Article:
Neutron Sponge


Scientists have discovered a type of zirconium that has a high affinity towards subatomic particles.

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During an experiment, a team of radiochemists led by Jennifer Shusterman discovered that a type of zirconium labeled as zirconium-88 had the ability to absorb neutrons. This particular type of zirconium is different from other types because of the number of neutrons it contains. A typical type of zirconium contains around 50 neutrons, while zirconium-88 always contains less than that, about 48.

When they hit the zirconium-88 with radiation, there was a high chance it might absorb a neutron into its nucleus. The irradiation of this element led to its transformation into another isotope, namely zirconium-89. And this reaction was as much as 85,000 times more likely to occur than scientists previously believed.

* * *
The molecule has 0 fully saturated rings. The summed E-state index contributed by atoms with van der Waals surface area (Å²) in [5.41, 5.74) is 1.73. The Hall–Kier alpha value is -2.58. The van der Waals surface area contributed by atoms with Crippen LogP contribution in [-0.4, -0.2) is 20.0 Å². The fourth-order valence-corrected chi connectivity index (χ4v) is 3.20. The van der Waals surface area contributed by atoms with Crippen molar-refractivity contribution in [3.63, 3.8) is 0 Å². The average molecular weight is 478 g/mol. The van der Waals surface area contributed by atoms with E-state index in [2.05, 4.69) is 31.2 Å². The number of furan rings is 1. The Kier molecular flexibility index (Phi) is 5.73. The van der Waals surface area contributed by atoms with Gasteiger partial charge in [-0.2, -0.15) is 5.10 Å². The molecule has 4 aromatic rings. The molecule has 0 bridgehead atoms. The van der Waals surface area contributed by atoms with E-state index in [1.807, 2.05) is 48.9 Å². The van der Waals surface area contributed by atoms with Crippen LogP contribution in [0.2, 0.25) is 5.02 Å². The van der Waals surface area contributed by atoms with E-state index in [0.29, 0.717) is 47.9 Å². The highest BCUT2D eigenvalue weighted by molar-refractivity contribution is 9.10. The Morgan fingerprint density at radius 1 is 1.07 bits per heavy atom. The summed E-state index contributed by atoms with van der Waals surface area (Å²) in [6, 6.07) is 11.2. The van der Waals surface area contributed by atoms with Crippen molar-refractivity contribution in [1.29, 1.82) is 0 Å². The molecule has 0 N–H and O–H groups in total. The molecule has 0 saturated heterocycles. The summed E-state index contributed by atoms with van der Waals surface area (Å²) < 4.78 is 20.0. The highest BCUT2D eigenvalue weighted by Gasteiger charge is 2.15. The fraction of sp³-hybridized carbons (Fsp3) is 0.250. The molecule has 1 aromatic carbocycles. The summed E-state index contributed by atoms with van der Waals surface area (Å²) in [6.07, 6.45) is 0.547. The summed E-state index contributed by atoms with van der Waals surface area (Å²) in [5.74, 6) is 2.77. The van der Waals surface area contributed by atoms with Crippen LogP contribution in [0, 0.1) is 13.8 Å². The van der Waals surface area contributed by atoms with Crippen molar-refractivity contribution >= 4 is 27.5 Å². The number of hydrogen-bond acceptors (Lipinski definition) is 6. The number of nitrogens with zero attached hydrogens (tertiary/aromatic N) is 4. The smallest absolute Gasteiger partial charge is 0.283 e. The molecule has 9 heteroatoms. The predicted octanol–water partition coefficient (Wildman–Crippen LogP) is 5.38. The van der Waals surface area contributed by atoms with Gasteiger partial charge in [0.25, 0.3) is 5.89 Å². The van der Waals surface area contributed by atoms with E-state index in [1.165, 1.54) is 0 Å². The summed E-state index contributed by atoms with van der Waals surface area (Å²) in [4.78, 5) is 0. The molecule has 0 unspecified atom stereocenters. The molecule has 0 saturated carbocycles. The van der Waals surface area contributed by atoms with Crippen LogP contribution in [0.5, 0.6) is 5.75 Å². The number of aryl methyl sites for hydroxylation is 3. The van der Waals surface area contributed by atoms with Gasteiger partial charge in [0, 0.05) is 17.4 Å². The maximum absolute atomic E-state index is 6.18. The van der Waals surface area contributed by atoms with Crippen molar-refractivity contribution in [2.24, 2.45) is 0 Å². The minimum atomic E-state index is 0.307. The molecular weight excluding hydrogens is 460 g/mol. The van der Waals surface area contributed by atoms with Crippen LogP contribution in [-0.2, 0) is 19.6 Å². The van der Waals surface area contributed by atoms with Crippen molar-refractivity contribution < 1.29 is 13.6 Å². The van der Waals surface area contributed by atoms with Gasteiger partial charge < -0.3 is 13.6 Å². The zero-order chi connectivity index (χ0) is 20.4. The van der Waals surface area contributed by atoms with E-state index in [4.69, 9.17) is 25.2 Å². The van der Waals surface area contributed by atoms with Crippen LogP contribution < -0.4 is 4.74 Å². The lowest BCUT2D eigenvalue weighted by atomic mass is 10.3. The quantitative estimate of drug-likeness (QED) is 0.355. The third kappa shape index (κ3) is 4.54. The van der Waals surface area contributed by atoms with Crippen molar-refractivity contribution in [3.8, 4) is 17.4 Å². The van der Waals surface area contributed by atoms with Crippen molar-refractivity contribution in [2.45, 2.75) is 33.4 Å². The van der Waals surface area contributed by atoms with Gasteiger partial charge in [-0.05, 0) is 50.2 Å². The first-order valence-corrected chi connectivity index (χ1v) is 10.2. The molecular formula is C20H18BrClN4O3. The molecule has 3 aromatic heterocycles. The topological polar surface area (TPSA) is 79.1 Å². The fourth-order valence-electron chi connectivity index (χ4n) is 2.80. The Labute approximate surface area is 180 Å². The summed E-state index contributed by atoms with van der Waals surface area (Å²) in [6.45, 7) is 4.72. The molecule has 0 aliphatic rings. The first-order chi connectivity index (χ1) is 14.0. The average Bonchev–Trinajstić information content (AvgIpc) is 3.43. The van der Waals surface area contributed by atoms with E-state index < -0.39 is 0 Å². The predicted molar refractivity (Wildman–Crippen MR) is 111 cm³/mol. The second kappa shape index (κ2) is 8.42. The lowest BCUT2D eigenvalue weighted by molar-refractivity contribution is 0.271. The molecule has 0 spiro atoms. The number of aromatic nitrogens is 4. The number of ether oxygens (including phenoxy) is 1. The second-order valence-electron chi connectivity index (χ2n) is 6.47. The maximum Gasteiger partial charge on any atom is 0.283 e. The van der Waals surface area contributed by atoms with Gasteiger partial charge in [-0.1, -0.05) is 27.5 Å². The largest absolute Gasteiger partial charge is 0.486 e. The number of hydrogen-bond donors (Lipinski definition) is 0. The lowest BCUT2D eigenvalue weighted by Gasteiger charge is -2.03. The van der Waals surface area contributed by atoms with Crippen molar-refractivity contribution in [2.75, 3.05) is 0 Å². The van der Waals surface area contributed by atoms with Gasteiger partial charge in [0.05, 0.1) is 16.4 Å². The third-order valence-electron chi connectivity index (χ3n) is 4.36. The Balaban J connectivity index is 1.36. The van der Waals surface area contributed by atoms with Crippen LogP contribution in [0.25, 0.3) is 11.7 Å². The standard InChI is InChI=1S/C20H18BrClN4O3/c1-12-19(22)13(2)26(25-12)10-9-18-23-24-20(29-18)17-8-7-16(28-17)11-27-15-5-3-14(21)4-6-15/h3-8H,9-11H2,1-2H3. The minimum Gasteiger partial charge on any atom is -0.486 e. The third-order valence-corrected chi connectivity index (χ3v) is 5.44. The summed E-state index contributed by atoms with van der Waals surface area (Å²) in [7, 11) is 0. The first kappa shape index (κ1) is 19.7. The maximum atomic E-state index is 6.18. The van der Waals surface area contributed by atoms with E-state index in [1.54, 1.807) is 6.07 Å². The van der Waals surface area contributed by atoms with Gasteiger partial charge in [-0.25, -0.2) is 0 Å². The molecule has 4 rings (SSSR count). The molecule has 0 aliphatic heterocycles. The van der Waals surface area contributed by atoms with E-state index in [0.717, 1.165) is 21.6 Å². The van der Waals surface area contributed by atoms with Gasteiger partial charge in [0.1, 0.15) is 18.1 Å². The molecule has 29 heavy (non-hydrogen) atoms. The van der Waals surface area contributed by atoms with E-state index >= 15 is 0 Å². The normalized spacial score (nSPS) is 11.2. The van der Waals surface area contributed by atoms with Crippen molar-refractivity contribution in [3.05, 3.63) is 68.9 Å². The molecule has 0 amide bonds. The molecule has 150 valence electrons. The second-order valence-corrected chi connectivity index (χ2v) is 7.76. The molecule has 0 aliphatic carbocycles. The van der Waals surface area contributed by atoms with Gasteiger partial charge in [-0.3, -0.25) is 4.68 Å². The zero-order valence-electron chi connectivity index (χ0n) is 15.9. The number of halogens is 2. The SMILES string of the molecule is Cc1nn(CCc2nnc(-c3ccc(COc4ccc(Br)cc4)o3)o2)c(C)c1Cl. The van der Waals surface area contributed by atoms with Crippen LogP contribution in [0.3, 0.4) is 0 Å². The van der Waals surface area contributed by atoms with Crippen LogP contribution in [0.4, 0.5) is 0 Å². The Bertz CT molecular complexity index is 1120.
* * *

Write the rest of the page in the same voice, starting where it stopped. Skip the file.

This is the highest probability for the capture of neutrons recorded in the past 70 years. There is just one other isotope with similar properties, and that is the xenon-135 isotope. And so far, it is still better at capturing neutrons. Different versions of zirconium are much less likely to absorb another neutron that zirconium-88. In fact, they are around a million times less likely to do so, maybe even less than that.

The great thing about these kinds of isotopes is that they can be used to control nuclear reactors by taking in loose neutrons. This then slows the rate of the reactions within that particular atomic reactor. Unfortunately, more testing is needed to determine whether zirconium-88 is capable of doing something like that.

Scientists are yet to determine the reason why some isotopes possess a higher affinity for neutrons than others. A project is currently in place for scientists to test and determine the properties of other isotopes. There is a high chance more isotopes might showcase even more useful abilities.

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